Thursday, August 27, 2009

Thought for Friday

This past Saturday, I was asked to give a presentation about behavior management, specifically for kids with autism. It was for a group of volunteers who work with kids with disabilities on increasing their swimming skills. It was an experience, for a variety of reasons, but there were also parents at the meeting to speak about what it's like to have a child with autism. One of the parents who spoke, who was also the vice president of the Northern Virginia Autism Society, said a quote that really stuck with me.
"You know, it's really about them {the kids}, not you."
I think this is a really important idea to keep in mind as we start the new school year. I think it can be interpreted in two ways.

1. It's a budget year. Let's face it--we're not getting raises, student to teacher ratios are increasing, and there's just not a lot of good news to go around. People are unhappy--not just because of work but also personal issues, perhaps. There just seems to be a lot of bad news to go around these days. Regardless, we are at school for the kids. We always have been, because, as we all know, teaching is not a job one goes into for the monetary rewards. So despite the administrator talking about what you don't/won't have this year--just remember what you do have and that we are here for the kids. They didn't cause this economic mess--it's not their fault. It's really about the kids.

2. The begining of the year can be quite stressful for kids. They have to learn new routines and procedures. They have more demands placed on them than they probably have in the last month or so. Their home routines become less flexible because they have to catch a bus or beat traffic to get to school. Students may be apt to show more behaviors at the beginning of the year when they are unsure of what to do or testing the boundaries with their new teacher. This happens in all kinds of classrooms--self contained or otherwise. This is, of course, a time when we must be strong teachers, put our collective foot down and insist that our students do their best with the tasks and demands placed before them. This may cause behaviors--but we have to remember--we are doing this for the kids. It's about improving a child's skills--whether they are academic, vocational, or life skills.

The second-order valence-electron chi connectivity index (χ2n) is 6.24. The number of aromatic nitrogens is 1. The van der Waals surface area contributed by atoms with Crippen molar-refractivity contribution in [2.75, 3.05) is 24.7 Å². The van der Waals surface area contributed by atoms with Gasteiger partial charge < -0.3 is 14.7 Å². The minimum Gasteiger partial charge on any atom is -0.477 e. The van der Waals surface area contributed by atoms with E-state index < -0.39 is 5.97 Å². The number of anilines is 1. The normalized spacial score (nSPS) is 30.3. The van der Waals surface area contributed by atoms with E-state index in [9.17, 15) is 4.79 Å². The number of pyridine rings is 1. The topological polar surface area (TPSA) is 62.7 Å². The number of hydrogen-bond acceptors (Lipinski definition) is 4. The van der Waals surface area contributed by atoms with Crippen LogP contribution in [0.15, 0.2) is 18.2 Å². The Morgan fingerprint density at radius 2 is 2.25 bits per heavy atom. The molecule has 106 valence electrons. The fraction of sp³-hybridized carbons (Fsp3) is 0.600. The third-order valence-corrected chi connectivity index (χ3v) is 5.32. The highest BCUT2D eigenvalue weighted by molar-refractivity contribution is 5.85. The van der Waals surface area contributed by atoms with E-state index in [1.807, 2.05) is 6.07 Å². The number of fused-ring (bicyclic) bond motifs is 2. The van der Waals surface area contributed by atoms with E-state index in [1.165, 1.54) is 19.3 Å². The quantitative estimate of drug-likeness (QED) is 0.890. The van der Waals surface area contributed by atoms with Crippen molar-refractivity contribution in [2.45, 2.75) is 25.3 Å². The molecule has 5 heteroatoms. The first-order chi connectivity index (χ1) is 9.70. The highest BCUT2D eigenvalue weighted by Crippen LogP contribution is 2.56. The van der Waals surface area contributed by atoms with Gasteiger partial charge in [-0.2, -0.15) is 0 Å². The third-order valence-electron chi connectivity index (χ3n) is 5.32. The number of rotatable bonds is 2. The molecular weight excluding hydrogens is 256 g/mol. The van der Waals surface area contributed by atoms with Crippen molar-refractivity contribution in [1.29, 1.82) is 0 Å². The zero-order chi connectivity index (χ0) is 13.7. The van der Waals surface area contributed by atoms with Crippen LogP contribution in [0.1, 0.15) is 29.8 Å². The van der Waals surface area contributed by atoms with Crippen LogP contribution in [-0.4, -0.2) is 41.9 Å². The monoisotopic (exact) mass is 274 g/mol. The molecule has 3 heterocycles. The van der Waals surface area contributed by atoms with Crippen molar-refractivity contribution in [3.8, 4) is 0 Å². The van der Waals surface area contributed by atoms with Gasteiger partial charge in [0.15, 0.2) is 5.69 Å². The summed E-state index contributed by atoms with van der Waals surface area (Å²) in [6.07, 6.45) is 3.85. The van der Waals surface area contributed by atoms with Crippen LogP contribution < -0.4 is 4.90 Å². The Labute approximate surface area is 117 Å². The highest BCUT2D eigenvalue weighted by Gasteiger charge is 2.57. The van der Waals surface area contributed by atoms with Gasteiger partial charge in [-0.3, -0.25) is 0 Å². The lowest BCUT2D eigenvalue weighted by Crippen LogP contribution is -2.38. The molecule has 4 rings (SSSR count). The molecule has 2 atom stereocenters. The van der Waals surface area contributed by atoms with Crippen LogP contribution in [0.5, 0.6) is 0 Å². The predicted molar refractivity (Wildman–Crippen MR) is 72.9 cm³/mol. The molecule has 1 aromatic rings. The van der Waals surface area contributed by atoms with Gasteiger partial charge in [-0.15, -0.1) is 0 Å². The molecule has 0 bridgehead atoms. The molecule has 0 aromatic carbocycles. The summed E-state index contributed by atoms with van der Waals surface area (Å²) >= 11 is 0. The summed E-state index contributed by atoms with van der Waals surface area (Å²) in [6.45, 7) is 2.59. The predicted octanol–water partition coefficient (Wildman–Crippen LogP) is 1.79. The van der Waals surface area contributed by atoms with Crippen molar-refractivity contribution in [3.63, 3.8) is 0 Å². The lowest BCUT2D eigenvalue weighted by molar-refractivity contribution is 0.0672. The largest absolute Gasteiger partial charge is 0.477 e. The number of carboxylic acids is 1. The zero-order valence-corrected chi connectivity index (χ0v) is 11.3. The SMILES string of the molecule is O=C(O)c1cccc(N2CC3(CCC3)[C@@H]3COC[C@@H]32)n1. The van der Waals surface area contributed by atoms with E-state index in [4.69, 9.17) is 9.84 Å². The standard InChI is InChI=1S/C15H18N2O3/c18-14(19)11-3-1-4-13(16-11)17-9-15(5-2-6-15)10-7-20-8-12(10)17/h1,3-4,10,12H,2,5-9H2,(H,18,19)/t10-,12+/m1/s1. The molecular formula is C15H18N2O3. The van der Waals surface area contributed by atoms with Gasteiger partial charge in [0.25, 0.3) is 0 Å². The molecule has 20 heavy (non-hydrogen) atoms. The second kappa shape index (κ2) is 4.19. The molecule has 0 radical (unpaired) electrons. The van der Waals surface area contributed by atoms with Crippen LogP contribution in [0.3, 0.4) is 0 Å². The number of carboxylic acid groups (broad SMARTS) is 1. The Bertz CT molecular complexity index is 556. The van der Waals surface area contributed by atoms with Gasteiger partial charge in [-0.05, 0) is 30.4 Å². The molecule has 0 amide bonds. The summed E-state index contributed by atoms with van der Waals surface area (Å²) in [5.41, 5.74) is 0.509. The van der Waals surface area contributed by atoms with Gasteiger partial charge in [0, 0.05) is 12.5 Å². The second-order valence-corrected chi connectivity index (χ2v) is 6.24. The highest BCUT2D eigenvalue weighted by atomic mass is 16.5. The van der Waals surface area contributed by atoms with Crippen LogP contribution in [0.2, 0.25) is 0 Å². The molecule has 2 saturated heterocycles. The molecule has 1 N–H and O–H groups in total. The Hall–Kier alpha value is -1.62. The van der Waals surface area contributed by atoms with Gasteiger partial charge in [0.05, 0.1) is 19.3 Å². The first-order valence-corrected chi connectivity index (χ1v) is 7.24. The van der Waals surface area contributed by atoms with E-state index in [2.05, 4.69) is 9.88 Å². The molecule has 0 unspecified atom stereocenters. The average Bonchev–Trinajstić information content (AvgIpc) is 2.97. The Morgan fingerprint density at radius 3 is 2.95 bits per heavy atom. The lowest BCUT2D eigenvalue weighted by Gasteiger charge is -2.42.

3. The last way I feel this applies is based on one of my thoughts from last year, when I had a student with autism who would melt down if he didn't get his way. Getting your way all the time is not what happens in the real world, so we couldn't let that happen. My general thought was: If I was planned (lesson-wise) and I used my strategies for handling behaviors consistantly, I had a good day. I had done my part of the bargain.

Sometimes, students did not have a good day--they did not like the academic or social demands I asked of them--but I did my part, therefore, I had a good day. One child out of seven was not going to bring me down. Students do not always have good days--no one always has good days.

I'm not going to say that every day was a good day, even with that outlook. There were some days that I was less than planned. There were some days when I did not use my strategies in the best way possible--but I'm a human and I will make mistakes. But having this mind set really helped me to cope and not take things personally, so I could look at behaviors objectively and then figure out other strategies, ideas, and steps necessary. It helped me to end each day and start the next one new--giving everyone a clean slate. This helped me--maybe it will help you!

I know these aren't the deepest and most profound of thoughts, but I do think they are worth hearing.

Happy Almost Back to School!

Monday, August 24, 2009

Edmark--Part IV

Interactive Edmark
Last year, I had the joy of a SMARTBoard in my classroom. So when BM came out with their Word Scramble Template, I was overjoyed! Here was a great way for my kids to practice spelling their Edmark Words with a visual! I got feedback that if I wanted I could use for state portfolios! I can vary the feedback given as well as whether or not the kids are going to see the word and copy it or if they are going to have to spell on their own! So, I put together a set of word scrambles for the 150 Edmark words of Level 1, in groups of ten.

Then, I had to figure out an easy way to allow my kids to access this because most likely they would be completing this activity with a paraprofessional. So, I decided to use Powerpoint. This is what I came up with:

My kids recognized their name so they would go to their column and pick a list to work on. Each student's lists were differentiated based on where they were on word acquisition. It was easy to add or remove a list as well.

Here's how I did it.

1. Open Powerpoint and start a new blank template. Pick a background/design if you wish.

2. I chose a slide layout of title and content.
3. I made a table big enough to hold one space for the student's name and one space to hold the lists.

4. I wrote in students names and the lists I wanted available to the student.

5. I highlighted List X and then used ctrl-K to make a hyperlink. I want to link to the file I downloaded to my desktop. So I used the top drop down menu to find my file and click on it.
6.Then I navigated to the correct word list since there are 15 folders in the first file.